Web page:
A preliminary analysis was carried out to associate EFI forest macro classes with JRC forest species. For example, the EFI category “Abies spp.” was assumed equivalent to JRC “Abies alba”, because other Abies within the study area were not reported or were geographically marginal. The same conclusions were made for EFI classes “Castanea spp.”, “Fagus spp.”, “Larix spp.”, and “Picea spp.”, which were associated with JRC classes “Castanea sativa”, “Fagus sylvatica”, “Larix decidua”, and “Picea abies”, respectively. Unfortunately, such harmonization was not feasible for all species; therefore, only 10 forest species/ classes were harmonized between the two datasets and used in this study: (1) Abies alba; (2) Betula sp. (Mediterranean Betula species); (3) Castanea sativa; (4) Fagus sylvatica; (5) Larix decidua; (6) Picea abies; (7) Pinus pinaster; (8) Pinus sylvestris; (9) Quercus robur/petraea; (10) Quercus sp. (Mediterranean Quercus species, except Q. robur and Q. petraea)

A “consensus” analysis was carried out to test the consistency of the values of species/class presence throughout the EFI and JRC geographic area datasets. Any intrinsic inaccuracies of the two datasets (due to the different methodology adopted - see Tab. 1) were evaluated by reclassifying each value (excluding those where EFI and JRC exhibited zero values) into three “semi-quantitative” presence categories for each defined species/class (low, medium, and high) using the Jenks’s natural breaks algorithm ([13]) on their frequency distribution. Finally, the two reclassified datasets were compared to verify the consensus level. On average, 85% of grid cells showed “high” consensus between datasets, with the minimum (73%) observed for A. alba and the maximum (91%) for Q. robur/petraea.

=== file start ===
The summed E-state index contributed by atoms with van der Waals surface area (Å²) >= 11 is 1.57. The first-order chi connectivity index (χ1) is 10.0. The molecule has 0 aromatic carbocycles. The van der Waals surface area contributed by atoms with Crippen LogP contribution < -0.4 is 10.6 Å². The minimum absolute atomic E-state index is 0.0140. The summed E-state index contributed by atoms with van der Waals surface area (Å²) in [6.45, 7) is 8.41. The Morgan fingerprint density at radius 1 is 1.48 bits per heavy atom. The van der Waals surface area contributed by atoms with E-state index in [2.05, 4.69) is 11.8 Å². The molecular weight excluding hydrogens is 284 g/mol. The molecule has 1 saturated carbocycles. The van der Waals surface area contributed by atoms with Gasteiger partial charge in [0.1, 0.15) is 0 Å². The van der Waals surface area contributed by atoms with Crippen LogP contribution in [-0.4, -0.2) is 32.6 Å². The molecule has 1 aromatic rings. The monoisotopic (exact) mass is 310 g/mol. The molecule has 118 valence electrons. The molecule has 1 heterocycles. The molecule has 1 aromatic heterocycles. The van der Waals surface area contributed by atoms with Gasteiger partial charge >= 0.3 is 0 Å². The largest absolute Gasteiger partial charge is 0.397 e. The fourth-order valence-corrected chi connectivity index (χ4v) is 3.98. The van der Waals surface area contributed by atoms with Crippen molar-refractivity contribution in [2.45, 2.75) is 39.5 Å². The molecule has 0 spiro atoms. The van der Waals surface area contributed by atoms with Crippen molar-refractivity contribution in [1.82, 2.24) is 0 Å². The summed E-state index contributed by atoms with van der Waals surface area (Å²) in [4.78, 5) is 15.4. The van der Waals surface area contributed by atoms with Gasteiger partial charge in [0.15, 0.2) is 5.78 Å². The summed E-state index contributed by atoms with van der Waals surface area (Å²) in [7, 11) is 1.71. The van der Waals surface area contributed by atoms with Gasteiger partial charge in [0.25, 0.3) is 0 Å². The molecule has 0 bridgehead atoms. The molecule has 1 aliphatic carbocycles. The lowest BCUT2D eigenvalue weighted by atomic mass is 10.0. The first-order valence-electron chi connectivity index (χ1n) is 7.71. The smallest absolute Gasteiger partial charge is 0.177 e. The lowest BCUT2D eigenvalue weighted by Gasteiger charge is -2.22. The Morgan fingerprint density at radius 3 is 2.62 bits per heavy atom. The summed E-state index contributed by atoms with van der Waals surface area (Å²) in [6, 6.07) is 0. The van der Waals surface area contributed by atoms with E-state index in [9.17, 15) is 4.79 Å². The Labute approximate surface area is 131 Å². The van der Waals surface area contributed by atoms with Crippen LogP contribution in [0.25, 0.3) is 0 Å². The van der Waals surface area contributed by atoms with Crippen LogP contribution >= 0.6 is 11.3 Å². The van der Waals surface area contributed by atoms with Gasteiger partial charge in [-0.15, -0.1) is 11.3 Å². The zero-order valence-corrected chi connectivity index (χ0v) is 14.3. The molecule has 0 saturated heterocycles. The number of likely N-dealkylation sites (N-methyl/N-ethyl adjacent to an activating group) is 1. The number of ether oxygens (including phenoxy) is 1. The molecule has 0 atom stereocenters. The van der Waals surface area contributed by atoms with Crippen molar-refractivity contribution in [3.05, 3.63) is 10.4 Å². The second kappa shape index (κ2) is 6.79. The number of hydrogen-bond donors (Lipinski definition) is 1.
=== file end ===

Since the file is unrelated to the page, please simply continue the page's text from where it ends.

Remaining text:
A composite 1 × 1 km cell size raster layer covering the entire study domain was then created using the JRC data for the available countries and the EFI data in the remaining areas. The raster data were entered into an ESRI® File Geodatabase for all analyses. All layers were projected in a Lambert Azimuthal Equal Area (ETRS LAEA - EPSG 3035) system.

Grid analysis and algorithm implementation

Initially, we intended to perform the spatial analysis and generate hot spot maps using CORINE Land Cover 2006 polygons as a binary forest mask (Forest Classes 3.1 and 3.2 based on the second level CORINE legend - ⇒ http:/­/­www.­eea.­europa.­eu/­data-and-maps/­data/­clc-2006-vector-data-version-3) to identify hot spots on actual forested areas of the study domain. Preliminary tests excluded this approach, due incompatibility of the spatial resolution between forest presence data (1 × 1 km) and CORINE (more spatially accurate - [29]). Therefore, to prevent over- and underestimate inaccuracies and provide statistical robustness for further analyses, a 10 × 10 km pixel size was selected as mapping unit, and the corresponding regular grid created in ArcGIS® shape file format. The grid was composed of 24.867 cells, and the average presence data was calculated in each cell for each species/class.